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OAuth2 Flows

During my work to refactor one of my Node.js based app, I tried to dug deeper into OAuth2 authorization flows. There are 4 authorization flows. See here http://labs.hybris.com/2012/06/01/oauth2-authorization-code-flow/:

  • Authorization Code Flow, aka Server-Side Flow or the ‘typical’ Oauth2 flow: this flow includes sending the client user via redirect to the provider’s login and authorization page, then will redirect back to your web application and pass a authorization code in the URL parameters.
  • Implicit Flow, aka as Client-Side Flow: this flow is pretty simple and is suited for browser-based client-side web applications. This means: JavaScript. You send the user via redirect to the provider’s web site, she logs in and authorizes your app, then the provider redirects back to your web application.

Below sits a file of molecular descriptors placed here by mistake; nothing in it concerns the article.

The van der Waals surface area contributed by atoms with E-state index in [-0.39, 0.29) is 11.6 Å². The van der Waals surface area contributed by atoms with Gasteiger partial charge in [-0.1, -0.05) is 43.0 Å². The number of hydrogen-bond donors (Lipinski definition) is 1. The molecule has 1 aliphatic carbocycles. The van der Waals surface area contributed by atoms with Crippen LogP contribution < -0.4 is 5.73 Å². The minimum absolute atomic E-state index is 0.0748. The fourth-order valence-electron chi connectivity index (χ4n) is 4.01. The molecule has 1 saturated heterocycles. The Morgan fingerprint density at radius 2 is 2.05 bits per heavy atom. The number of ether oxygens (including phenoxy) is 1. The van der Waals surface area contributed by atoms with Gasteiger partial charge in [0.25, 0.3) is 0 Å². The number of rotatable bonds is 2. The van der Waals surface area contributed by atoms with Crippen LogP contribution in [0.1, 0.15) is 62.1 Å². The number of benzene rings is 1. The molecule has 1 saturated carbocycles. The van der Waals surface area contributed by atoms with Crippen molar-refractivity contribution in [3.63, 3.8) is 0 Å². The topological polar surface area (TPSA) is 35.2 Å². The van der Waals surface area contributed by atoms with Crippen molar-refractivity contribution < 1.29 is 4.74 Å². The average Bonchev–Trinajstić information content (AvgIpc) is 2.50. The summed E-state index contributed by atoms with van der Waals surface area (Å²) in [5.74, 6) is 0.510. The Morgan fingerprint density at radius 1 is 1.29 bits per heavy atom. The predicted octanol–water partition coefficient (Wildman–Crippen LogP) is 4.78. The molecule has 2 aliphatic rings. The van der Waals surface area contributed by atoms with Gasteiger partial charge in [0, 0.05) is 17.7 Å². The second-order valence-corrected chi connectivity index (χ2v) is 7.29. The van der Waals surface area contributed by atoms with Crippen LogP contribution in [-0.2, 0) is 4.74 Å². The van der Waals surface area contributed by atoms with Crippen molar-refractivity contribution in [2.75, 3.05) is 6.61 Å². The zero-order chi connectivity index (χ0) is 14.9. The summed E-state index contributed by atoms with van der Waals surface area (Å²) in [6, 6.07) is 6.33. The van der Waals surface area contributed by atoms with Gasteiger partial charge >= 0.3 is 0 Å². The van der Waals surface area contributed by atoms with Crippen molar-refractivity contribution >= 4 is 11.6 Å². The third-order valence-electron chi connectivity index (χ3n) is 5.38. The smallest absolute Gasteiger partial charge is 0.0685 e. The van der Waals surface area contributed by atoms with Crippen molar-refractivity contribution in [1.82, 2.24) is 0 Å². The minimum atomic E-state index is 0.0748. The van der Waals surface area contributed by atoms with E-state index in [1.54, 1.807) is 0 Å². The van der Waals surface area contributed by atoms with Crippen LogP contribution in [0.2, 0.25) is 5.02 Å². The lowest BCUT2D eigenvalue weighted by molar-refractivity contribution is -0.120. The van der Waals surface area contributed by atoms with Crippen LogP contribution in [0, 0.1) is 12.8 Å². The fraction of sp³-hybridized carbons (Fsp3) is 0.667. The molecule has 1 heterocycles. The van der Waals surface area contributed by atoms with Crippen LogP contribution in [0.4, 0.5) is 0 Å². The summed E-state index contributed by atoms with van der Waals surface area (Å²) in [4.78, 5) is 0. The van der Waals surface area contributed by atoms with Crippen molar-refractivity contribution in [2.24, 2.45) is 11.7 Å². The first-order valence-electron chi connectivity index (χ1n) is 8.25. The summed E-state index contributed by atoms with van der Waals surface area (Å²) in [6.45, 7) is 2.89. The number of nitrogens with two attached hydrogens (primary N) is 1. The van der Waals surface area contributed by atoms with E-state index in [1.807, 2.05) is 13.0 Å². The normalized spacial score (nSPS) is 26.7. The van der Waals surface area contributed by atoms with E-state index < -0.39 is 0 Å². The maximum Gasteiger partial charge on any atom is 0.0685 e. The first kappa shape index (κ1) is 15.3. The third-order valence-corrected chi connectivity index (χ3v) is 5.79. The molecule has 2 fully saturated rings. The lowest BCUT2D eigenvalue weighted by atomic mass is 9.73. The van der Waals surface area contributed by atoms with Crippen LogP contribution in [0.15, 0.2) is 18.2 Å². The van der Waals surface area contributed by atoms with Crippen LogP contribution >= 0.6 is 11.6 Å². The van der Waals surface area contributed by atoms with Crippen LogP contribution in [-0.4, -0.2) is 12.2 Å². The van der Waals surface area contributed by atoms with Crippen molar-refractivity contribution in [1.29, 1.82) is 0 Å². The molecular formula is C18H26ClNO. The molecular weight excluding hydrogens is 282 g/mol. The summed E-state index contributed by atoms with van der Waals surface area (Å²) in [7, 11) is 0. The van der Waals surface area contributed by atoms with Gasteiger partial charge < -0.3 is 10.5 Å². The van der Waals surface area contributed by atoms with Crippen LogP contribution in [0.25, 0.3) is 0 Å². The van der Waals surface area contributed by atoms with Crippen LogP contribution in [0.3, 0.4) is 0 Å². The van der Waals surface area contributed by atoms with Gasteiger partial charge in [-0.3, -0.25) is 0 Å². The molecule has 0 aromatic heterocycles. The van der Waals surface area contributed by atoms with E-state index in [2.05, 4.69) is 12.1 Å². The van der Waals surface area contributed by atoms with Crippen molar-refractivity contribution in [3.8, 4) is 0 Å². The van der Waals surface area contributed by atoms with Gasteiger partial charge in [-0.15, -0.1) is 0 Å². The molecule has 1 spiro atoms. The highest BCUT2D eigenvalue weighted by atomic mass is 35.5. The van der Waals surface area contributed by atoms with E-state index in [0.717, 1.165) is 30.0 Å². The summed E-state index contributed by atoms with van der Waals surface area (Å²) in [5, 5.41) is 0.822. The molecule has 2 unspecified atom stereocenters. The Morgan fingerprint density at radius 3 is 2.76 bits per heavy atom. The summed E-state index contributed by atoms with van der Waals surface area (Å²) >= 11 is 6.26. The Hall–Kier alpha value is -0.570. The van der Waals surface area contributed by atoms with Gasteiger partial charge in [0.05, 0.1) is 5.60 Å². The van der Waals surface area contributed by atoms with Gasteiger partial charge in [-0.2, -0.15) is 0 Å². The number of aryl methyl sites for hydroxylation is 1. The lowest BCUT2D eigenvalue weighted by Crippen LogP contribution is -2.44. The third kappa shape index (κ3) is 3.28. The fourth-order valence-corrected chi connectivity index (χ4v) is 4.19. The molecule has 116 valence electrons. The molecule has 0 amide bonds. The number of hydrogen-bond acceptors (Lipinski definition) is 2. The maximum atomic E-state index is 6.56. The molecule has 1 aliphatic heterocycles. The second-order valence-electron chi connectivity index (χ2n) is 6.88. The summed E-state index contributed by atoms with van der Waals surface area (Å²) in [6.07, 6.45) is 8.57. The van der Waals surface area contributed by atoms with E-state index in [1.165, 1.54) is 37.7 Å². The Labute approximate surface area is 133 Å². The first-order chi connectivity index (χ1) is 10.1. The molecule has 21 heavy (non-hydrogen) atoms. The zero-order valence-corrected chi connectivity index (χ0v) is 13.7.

• Resource Owner Password Flow: this flow is great for native mobile applications that you can trust. This flow includes sending the user’s username and password to the token endpoint in exchange for an access token.
  • Client Credentials Flow: this flow identifies the client and give the client itself access to resources it owns and does not give the client access to users’ data.

Since my app is written with Node.js, first move is to see if there is Node.js modules that support all flows. Fortunately, passport support all of it. Here are some links for each flow (with the exception of the last, since it just about client data):

For your application, if you start with mobile app developed internally, start with Resource Owner Password Flow. If you start allowing third party applications to integrate with your API, implement Authorization Code Flow. Finally, when you develop a javascript client library for your API, deploy Implicit Flow.

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